What is Herbal Medicine?

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  • Written By: Margo Upson
  • Edited By: Bronwyn Harris
  • Last Modified Date: 03 October 2019
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Herbal medicine is the oldest type of health care. People have looked to herbs as cures for thousands of years. Alternative medicine is moving into the mainstream of medical communities, with even a large number of prescription medications containing herbs.

Herbal medicine is the ancient practice of using plants and plant extracts to treat or prevent medical conditions. There are records of Sumerians using herbal medicine in 5,000 B.C. The World Health Organization estimates that as much as 80% of the world’s population is currently using some type of herbal treatment.

Herbal medicines may be prepared in many ways. Topical treatments, or ointments, are rubbed into the skin. Tisanes, where the herb is soaked in hot water, are usually drunk as teas, such as chamomile. Extracts of herbs may be used in numerous ways: as flavorings for food (peppermint), as aromatherapy (lavender), or dried into caplets. Dried herbs, or some extracts, can be used as aromatherapy.


Many herbal remedies are commonly found in homes. Cranberry can help to treat and prevent urinary tract infection in women. Ginger and peppermint both help to relieve upset stomachs. Echinacea may help to shorten the duration of the common cold. Willow bark contains aspirin, and can be used to treat pain. Foxglove, now used in the cardiac drug digitalis, has been used for centuries to improve heart function. Similarly, the herb Ephedra sinica has been used in Asian communities for generations for its ability to stimulate the sympathetic nervous system. Ephedrine, the chemical taken from the herb, is used to treat asthma.

The effectiveness of herbal medicine is still being debated by the professional medical community. While some herbs have been proven to work effectively, there is a lot of testing still being done. The correct dosage of herbal remedies also has to be determined. For some herbs, taking too much can be fatal. Herbal remedies have been used, with positive results, for thousands of years. However, modern medical practices require standards in place before they can be prescribed for medical use.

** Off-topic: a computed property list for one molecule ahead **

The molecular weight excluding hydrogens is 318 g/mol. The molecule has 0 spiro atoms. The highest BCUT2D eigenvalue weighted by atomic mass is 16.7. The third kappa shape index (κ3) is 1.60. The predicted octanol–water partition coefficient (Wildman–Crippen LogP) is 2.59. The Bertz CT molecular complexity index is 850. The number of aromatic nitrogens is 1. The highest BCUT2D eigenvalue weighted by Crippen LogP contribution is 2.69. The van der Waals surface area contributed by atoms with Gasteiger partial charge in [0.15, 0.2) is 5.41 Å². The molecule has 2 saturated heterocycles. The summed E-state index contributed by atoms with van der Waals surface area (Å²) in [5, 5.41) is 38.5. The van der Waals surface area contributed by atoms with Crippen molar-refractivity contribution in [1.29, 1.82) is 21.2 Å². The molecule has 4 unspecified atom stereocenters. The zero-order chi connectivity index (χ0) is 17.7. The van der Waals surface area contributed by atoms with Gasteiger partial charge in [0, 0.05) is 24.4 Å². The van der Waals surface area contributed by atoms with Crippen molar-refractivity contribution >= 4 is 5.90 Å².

Alternative medicine, including herbal remedies, is seeing a new popularity as the internet makes researching herbs easier. A renewed interest in healthy living has also contributed, as people search for ways to optimize their health through herbs. Many herbal remedies are safe, but any medical treatment should still be overseen by a licensed health care professional.


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Post 3

@umbra21 - That's why the popularity of herbal teas and other remedies makes me nervous. People seem to think because they are natural that they are harmless, but if anything is strong enough to have positive effects, it's strong enough to have negative ones as well, particularly if you have too much.

Post 2

@KoiwiGal - That's not exactly true. I mean there is always a way to commercialize something and the popularity of Chinese herbal medicines in particular is proof of that. You can buy a whole range of them in stores and they are often more expensive than over the counter drugs.

I think the main reason that a lot of herbal remedies remain controversial is because they simply aren't as effective as modern medications. There's no point in testing the effectiveness of a particular root in curing headaches if there is already a pill that will definitely cure headaches much faster and more safely.

That's the other issue. With herbs it's almost impossible to ensure that you are getting a safe and effective dosage because every plant is different. If it's a strong medication, you could overdose. If it's a weak one, you might not have enough to make a difference.

Post 1

The only reason that herbal remedies are not more widely accepted by the medical community is that they have no funding to test them properly with studies. Unless something is going to be used in a medicine or in a way that can be commercialized, no company is going to waste money testing it as thoroughly as the government demands for it to be called a medicine.

There are plenty of natural remedies that are as effective as something out of a pill bottle, but because no one wants to spend money on proving that, they remain on the fringes of medicine.

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